“What the Court did not do on its last day in session I will do on my first day if elected President of the United States. And that is I will act to repeal Obamacare.... Obamacare was bad policy yesterday. It's bad policy today. Obamacare was bad law yesterday. It’s bad law today.”
That was Republican presidential candidate (and presumptive nominee) Mitt Romney’s response to today’s Supreme Court ruling upholding ObamaCare.
Earlier today I analyzed the Court’s decision in terms of its misreading, misinterpretation, and mangling of the Constitution and the principles of limited government upon which it is founded.
Mitt Romney’s statement on that subject deserves the same scrutiny.
First, Romney’s promise to “repeal Obamacare” is as unconstitutional a statement as anything written by Chief Justice John Roberts in today’s Supreme Court’s majority opinion.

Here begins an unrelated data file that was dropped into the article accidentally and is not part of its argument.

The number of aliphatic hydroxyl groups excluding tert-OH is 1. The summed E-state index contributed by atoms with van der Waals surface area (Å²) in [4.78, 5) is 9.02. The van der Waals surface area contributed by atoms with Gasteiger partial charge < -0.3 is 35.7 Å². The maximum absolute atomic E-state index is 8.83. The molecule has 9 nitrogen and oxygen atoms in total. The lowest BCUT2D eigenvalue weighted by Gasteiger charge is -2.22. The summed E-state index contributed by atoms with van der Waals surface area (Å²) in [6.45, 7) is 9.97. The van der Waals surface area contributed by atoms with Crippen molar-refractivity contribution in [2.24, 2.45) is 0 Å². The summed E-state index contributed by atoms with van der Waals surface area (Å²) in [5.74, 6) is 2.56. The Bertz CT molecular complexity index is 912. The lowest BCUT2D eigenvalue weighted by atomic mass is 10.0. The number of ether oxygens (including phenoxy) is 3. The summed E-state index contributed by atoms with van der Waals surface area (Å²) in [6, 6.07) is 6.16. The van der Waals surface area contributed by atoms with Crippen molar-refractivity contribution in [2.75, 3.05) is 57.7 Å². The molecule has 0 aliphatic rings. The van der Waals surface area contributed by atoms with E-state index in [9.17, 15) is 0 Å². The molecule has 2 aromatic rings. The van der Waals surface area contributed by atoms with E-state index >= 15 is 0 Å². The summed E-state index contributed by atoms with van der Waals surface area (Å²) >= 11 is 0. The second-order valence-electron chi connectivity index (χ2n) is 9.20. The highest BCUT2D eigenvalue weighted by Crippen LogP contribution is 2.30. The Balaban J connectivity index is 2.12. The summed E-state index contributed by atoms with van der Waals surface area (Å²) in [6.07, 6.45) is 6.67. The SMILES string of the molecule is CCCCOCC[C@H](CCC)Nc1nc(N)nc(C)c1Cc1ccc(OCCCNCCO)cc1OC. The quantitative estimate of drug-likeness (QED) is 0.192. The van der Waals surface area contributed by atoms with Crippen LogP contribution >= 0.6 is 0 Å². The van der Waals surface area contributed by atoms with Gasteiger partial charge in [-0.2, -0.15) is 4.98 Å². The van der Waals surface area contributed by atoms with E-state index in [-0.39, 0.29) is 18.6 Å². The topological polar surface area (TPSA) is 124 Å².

Article I, Section 7 and Article II, Sections 2 and 3 set out the very brief list of powers allotted by the states to the president in the Constitution. Basically, those provisions give the president power to veto an act of Congress or sign it into law; act as the commander-in-chief of the armed forces; make treaties, appoint ambassadors, federal judges, and other federal officers (with the advice and consent of the Senate); fill vacancies in those offices during recess of the Senate; and take care that the laws of the country are “faithfully executed.”
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Photo of Mitt Romney: AP Images